“This is one solution: this re-intensification of our neighbourhoods.”

Levitt and Goodman plan to live on two levels into retirement.

Levitt and Goodman plan to live on two levels into retirement.

 

Levitt and Goodman plan to live on two levels into retirement.

 

As Alter correctly points out, the conversion of houses into apartments (and back again) is nothing new – especially in Toronto, where such ad hoc adaptations have always provided a major portion of the city’s rental housing. But for upper-middle-class families, they now make sense. “Now we’re going into a generational change where the kids don’t have enough money,” Alter says, “and the parents have the house and don’t need it.

That idea drives much of the business for the Vancouver design-build firm Lanefab, which specializes in energy-efficient laneway houses. Since the city made zoning changes in 2009 to allow such projects (small new houses in the backyards of existing houses), the firm has worked with clients who are house-rich, aging, and ready to simplify their lives.

“If you’ve got an 80-year-old house in Vancouver, being able to move into a new building that’s energy-efficient – that’s appealing,” says Lanefab’s Mat Turner. “They can stay in their neighbourhood, in a house that’s custom-designed for them.”

This sort of promising equation may be enough to break some middle-class expectations about dwelling and family. Alter and Rossiter, with their upstairs-downstairs living in Toronto, are finding that their friends love the idea. “People come, they see it, and they say, ‘I’d love to do this,’” Alter reports. “‘If I could ever get my kids to go for it.’”

 

Source: ALEX BOZIKOVIC The Globe and Mail: Thursday, Feb. 25, 2016

Janna Levitt and Dean Goodman designed their family home so that part of it could be converted into a rental when their children moved out.

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A reminder to not take shortcuts

Hefty fines to landlords are a sobering reminder to investors that buildings should be up to code, or they could face the same sort of financial repercussions.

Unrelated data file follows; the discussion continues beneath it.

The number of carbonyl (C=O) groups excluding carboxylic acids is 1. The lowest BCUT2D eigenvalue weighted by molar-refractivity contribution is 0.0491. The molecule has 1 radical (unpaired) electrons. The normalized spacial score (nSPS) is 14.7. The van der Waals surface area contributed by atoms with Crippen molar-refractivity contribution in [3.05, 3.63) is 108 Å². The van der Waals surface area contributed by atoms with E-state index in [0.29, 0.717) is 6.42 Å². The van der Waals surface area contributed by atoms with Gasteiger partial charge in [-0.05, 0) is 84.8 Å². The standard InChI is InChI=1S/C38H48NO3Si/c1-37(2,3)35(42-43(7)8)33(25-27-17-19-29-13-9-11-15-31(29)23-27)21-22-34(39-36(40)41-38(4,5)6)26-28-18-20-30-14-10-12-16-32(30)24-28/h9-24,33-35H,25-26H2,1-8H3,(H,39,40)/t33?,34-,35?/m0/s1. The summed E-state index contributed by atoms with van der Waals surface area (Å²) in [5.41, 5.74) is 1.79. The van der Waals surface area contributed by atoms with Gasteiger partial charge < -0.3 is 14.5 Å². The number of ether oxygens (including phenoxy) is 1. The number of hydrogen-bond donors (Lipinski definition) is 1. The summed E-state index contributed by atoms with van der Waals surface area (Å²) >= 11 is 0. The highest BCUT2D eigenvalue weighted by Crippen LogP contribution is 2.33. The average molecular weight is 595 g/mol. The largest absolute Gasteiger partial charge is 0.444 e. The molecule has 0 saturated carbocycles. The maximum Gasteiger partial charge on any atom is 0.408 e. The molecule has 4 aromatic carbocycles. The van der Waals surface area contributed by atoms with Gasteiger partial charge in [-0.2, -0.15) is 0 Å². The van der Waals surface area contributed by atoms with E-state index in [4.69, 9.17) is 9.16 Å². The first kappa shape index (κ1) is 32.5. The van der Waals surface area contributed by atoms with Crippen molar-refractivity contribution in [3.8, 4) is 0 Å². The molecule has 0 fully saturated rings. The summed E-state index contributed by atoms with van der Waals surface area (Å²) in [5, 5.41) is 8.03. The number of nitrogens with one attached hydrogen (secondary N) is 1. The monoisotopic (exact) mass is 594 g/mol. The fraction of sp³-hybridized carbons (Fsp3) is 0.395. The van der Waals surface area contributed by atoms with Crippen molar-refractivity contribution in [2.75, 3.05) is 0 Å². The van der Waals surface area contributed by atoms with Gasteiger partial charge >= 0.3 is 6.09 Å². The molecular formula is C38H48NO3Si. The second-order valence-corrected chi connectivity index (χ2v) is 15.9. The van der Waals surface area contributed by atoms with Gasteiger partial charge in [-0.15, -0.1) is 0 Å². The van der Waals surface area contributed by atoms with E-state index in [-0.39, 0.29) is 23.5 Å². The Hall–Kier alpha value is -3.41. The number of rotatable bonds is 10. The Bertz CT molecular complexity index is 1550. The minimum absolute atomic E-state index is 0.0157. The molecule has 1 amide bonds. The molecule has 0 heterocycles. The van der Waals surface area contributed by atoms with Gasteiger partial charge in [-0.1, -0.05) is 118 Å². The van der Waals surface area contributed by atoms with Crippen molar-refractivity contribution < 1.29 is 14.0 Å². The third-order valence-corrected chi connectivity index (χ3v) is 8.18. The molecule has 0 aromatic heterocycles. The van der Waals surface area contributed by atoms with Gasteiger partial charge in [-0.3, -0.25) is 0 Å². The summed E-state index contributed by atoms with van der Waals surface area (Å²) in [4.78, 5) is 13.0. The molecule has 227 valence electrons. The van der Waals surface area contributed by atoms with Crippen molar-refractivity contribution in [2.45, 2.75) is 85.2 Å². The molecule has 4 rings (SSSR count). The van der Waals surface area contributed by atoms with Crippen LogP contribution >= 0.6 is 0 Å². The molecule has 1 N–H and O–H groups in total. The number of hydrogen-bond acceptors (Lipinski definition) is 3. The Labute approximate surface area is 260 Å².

Two landlords in two separate cities are facing substantial fines for building code violations, proving shortcuts can be costly.

A property owner in St. Catherines, Ont., was ordered to pay $8,000 for fire code violations and will also face probation.

“When the court issues a probation order it’s a reflection of the seriousness of the violations,” Fire Chief Dave Wood told local publication, Niagara this Week. “Property owners are responsible for making sure their tenants are safe at home and we have zero tolerance for those who continually neglect their responsibilities. Fire alarms and extinguishers have to work when lives are at risk.”

In a separate case, an Alberta landlord – who had previously been warned about building violations – was fined over $20,000.

In that instance, the owner ignored warnings to address improperly-sized basement windows as well as fire alarm installations.

“All of these things are about minimizing safety risk so someone can escape in case of fire,” Judge Mike Dinkel said during sentencing, according to the Calgary Herald. “The interconnected alarm is so people upstairs can get out. These are pretty crucial things. You don’t want to follow them just to fulfill them, but because they save lives.”

Source: Canadian Real Estate Wealth by Justin da Rosa18 Dec 2015